Silicon Valley Blogger’s post, Serious Savers Who Died Very Wealthy, at The Digerati Life, tipped me off to the story of Roberta Langtry—an elementary school teacher who accumulated millions in wealth—and donated much of it to charity and other causes anonymously up until (and upon) her death in 2005.
The short version of her story made me want to learn more, so I started digging. I found a Wikipedia entry on Langtry, what appears to be a news article on Langtry reprinted at the CharityFocus.org blog (which also appears to be accessible at the Globe and Mail newspaper website for a fee), a post on Langtry on the Families.com blog, and a note on Langtry at the Nature Conservancy of Canada website. And here’s what I’ve pieced together.
Langtry was born in 1916 in Manitoba and passed away in 2005, at age 89. She served as an elementary school teacher and speech therapist in Toronto for over 55 years—having started teaching at age 16. She is described variously as “unassuming” and “modestly paid,” with some commentary noting that Toronto public-school teachers were not particularly well paid.
She made headlines when she bequeathed $4.3 million (Canadian) (approximately $3.8 million (U.S.)) to charity, namely, the Nature Conservancy of Canada. It was the largest bequest ever to the Conservancy (established 1962)—and the largest bequest ever to the cause of conservation in Canada. Even in her death, Langtry held true to the role of “unassuming.” It sounds like her identity was not disclosed at the time of her gift—though the executor of her estate revealed her some months later.
Langtry’s net worth has not been disclosed, but her will apparently included several other sizeable gifts to charity apart from the Conservancy—making clear her net worth exceeded the $3.8 million (U.S.) amount of the Conservancy bequest.
So by age 89, Langtry’s net worth exceeded $3.8 million (U.S.).
How was she doing along the way? It looks like Langtry may have first sought professional investment counsel in 1973—at the age of 57. Retaining a gentleman named Robert Borden, she turned over $500,000 to him to manage. In 1973, the Canadian-U.S. exchange rate ranged from 0.9984 to 1.0039 (Source: Economagic). So we can roughly equate her $500,000 (Canadian) to $500,000 (U.S.). If you then try to translate that to 2007 U.S. dollars (using the Measuring Worth relative-value calculator, and using consumer price index as a reference point), that’s about $2,332,305.96 (U.S.).
So by age 57, Langtry’s net worth probably already exceeded the equivalent of $2.3 million (U.S.).
How the heck did she do it? Much is left to extrapolation and speculation—but a few high-level concepts were revealed by Borden. And the two themes that come up are: frugality and good investments.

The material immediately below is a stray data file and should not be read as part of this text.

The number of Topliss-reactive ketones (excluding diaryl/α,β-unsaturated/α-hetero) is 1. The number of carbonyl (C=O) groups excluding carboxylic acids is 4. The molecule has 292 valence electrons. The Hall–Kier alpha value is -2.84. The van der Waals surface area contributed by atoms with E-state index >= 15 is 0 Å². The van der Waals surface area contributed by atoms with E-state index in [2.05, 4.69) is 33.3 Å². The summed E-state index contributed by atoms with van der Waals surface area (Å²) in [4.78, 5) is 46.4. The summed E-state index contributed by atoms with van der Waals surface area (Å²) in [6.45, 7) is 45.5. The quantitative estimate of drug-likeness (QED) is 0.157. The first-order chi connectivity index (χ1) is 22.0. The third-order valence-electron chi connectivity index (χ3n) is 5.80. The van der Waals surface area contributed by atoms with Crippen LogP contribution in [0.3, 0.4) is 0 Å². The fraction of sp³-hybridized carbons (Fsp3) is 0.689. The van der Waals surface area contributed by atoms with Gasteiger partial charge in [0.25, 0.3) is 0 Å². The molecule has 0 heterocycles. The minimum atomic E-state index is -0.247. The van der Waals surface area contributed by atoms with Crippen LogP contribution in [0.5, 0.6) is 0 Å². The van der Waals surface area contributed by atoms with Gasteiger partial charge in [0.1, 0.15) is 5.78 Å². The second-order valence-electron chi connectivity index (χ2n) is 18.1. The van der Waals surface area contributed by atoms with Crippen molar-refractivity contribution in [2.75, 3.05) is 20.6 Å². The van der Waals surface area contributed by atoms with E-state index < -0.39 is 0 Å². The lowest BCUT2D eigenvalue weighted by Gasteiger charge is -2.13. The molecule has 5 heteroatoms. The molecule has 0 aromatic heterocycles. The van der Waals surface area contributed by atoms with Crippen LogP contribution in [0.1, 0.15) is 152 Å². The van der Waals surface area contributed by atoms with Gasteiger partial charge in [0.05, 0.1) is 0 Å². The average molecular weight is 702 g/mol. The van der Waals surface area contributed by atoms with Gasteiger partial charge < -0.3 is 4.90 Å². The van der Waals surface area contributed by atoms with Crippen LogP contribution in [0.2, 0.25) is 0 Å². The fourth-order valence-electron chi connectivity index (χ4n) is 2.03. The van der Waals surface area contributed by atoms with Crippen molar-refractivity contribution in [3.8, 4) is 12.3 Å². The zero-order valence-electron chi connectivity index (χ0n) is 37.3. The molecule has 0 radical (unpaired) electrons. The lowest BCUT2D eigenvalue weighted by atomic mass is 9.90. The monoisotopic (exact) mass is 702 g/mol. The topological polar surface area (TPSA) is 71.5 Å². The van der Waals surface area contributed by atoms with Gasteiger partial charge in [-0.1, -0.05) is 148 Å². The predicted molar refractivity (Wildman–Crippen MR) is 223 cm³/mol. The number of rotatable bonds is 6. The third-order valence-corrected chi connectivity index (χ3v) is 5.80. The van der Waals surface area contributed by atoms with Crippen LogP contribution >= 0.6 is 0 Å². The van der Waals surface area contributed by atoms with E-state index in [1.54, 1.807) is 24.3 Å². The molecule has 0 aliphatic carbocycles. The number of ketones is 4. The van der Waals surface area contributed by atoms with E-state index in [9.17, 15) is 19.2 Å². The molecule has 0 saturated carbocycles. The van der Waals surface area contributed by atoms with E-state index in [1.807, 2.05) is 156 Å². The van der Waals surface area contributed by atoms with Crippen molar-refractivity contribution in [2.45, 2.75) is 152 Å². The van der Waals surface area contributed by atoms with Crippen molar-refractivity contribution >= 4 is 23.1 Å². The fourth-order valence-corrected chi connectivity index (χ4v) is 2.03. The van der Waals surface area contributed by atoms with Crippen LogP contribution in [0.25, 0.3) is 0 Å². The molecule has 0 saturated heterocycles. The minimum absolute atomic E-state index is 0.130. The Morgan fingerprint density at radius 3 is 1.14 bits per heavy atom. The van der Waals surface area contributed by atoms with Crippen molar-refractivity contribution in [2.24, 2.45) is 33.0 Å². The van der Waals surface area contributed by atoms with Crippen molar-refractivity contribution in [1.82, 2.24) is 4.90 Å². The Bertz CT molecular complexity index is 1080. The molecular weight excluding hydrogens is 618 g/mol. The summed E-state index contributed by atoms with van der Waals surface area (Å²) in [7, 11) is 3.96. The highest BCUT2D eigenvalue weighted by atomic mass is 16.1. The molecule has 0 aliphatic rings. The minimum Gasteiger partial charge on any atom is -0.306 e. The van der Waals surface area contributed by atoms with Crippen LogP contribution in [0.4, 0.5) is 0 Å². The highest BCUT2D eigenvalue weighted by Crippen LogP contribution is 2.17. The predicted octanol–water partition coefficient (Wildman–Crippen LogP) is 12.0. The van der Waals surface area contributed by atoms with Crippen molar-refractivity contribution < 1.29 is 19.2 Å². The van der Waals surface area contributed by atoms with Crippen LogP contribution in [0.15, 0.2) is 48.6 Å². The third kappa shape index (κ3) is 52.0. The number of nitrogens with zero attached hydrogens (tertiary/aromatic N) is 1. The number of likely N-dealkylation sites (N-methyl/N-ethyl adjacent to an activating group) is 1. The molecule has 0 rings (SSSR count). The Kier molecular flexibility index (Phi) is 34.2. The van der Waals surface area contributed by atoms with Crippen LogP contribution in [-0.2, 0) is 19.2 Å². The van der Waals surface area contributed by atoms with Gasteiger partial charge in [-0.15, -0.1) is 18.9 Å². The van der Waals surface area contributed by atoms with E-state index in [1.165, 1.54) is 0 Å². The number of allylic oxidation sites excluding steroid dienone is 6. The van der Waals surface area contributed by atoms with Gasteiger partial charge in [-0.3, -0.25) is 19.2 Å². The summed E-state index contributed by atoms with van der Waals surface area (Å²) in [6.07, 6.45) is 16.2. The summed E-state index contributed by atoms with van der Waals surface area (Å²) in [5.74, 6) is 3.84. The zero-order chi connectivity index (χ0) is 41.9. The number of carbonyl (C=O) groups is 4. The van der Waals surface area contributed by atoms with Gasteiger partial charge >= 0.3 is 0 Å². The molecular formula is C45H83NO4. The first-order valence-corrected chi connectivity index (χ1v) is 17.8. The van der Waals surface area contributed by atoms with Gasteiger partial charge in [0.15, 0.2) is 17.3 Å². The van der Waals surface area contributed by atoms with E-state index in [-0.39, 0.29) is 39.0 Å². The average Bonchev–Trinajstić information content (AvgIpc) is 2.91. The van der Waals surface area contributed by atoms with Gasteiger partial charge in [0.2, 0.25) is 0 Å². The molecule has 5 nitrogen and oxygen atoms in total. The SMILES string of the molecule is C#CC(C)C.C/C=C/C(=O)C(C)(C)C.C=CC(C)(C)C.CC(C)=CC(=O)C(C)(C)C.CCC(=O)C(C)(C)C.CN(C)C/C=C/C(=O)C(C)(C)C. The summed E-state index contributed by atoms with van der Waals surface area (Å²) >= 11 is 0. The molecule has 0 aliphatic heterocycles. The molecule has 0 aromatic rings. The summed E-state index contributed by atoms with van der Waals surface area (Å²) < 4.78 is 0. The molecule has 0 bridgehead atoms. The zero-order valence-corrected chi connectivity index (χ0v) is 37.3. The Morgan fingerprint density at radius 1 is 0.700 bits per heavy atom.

Borden described Langtry as “incredibly frugal.” Not many specific examples were given, but she lived in a modest one-story home in East Toronto; and apparently, Borden had a hard time persuading her part with a 15-year-old Volvo in the mid-1990s.
Her investments shone with some skill and perhaps some luck:
- Langtry’s big pay-off looks like it came from her “prescient” purchase of IBM stock in the 1940s or 1950s—stock which she likely held for well over 50 years (as she still had it at the time of her death).
- Other than IBM, however, Borden had Langtry put most of her money into “safe bond investments and solid Canadian blue-chip stocks, such as those of the banks and insurance companies, that appreciated nicely over the decades.”
- Langtry was interested in higher-risk investments, especially where they meshed with her anti-pollution/conservation interests. But Borden limited her investments in these to “a conservative 10 per cent of her portfolio.”
- It is possible that Langtry had a modest side income. She apparently developed some puzzle-based educational games that were sold in the U.S.; and in 1960, she co-authored a teacher’s guide that was published.
There are lots of questions and gaps. But in a lot of ways, Langtry was many personal-finance bloggers’ and pundits’ dream child. She didn’t have much of a salary. She was entrepreneurial and may have developed some side income. She was frugal. Her investments followed a very, very long-term buy-and-hold strategy, primarily in conservative investments and apparently at least somewhat diversified. And though she made some riskier picks, including individual stocks (possibly some younger or start-up companies in anti-polllution or conservation fields), they were mostly limited to 10% of her portfolio.